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  • Vasili Papathanasopoulos


The musician unpacks composing the score for the ABC mini docu-series

Image: Supplied.

Last month, Melbourne filmmaker Josef Gatti and producer Rob Innes premiered their ABC mini docu-series, Phenomena. Funded by Screen Australia and produced in association with the Australian Broadcasting Corporation and production assistance from Film Victoria, the art-meets-science program brings to life nine experiments that showcase different naturally occurring forces of nature that shape the universe and everything in it.

Scored by musical mastermind Kim Moyes, one half of The Presets, the musician composed a bespoke piece of music for each experiment, with each episode taking on its own sonic identity that represented the experiment being undertaken.

We caught up with Moyes to discuss his creative process whilst scoring Phenomena, working alongside Josef Gatti, how music can shape and influence a visual and so much more!

Phenomena is out now and available to watch here. Read our interview with Kim Moyes below.

What drew you to work on this project, and how did you arrive at the sonic sounds present within Phenomena?

I was approached by a friend and musical colleague who was working as a producer on Phenomena. He had reached out to me to see if I had any interest as a potential composer on the project. The brief pitch was what they were working on was one part Carl Sagan’s “Cosmos”, one part psychedelic trip. That immediately grabbed my interest.

I saw some of the work in progress and was very impressed with how detailed and striking the experiments were filmed and presented. It seemed to have a very fresh approach to it while still feeling like it was putting forward a solid amount of scientific knowledge at its foundation.

Once I signed up for the project I had quite a few creative discussions with director Josef Gatti about how we can approach the sound. Essentially he wanted me to create a bespoke piece of music for each experiment. We both felt that the score should feel simultaneously electronic and organic and that each episode or experiment should have its one sonic identity. We put together a list of musical touch stones as reference points and from there I plunged into the deep end and started sketching ideas.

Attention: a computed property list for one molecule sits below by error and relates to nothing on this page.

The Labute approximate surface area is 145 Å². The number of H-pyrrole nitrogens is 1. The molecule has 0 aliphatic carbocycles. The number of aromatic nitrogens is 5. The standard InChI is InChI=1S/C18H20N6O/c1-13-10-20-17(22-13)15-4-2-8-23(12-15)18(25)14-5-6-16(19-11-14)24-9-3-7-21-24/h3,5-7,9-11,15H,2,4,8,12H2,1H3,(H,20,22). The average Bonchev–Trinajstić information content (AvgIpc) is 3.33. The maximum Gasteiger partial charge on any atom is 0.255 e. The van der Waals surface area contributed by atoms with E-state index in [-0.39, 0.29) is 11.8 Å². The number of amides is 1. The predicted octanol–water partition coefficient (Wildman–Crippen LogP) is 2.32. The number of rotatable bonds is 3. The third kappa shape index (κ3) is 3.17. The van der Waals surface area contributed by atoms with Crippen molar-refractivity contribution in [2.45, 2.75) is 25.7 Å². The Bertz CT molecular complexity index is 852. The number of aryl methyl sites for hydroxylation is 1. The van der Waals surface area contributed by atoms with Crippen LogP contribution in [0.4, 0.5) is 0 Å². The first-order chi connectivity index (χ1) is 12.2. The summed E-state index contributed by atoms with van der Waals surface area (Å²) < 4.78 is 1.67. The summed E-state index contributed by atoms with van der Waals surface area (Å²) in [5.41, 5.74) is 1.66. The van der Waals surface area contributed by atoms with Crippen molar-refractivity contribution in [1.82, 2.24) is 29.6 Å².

We've always felt there was a direct correlation between arts and sciences. How important is this topic to you and can you elaborate on your own cohesive vision between the music and imagery presented by Josef Gatti and Rob Innes?

Art and Music certainly have strong links to science in a very pure sense and not exclusively on a technical level. That side of creativity has always felt like a bit of a passion to me.

I started reading music relatively late in my education and I always felt I was behind my peers at school on many technical levels so made extra effort to absorb as much of that technical knowledge as possible.

At the end of the day sound is Physics and in a sense the better your understanding of certain scientific or technical aspects of playing an instrument or making sounds and songs can really assist in getting the ideas out of you in ways that can really help the creative process.

Of course this information can get in the way too but the extra knowledge of why things sound the way they do and how things can or don’t fit together

Can be really fascinating at the very least.

Josef Gatti’s scientific and creative experiments were dealing with seen and unseen patterns in nature. I felt a great affinity with this idea. Being a percussionist and producing a lot electronic dance music over the years a huge part of my understanding and approach to music is through the repetition of patterns and how these things can work together to make the listener feel certain energies or emotions. In a lot of ways making music to accompany Josef’s experiments felt fairly effortless and second nature to me because of this.

What was involved in your own creative process and inspiration behind this work? How did it evolve over time and overall what was it like working with Gatti and Innes on a project like this? Did you work on this as separate episodes, or one 28 minute score?

Josef and Rob had been working on this project for quite a few years before I was brought on board. Josef in particular had been creating and editing the art side of the project to some pre-existing “temporary” music that he was already a fan of. I was cautious to not let the temp sound track dilute my impressions of the work too much so asked Josef if he wouldn’t mind sending me all of the videos as silent video pieces without music.

I then spent a few weeks really taking in the videos and letting them get under my skin until I felt I was ready to start creating. I got a quick sense of the sort of tempos Josef was editing too and then systematically set about making around 25-30 sketch ideas of varying approaches and moods so as to build up a variety of ideas for Josef to pick from.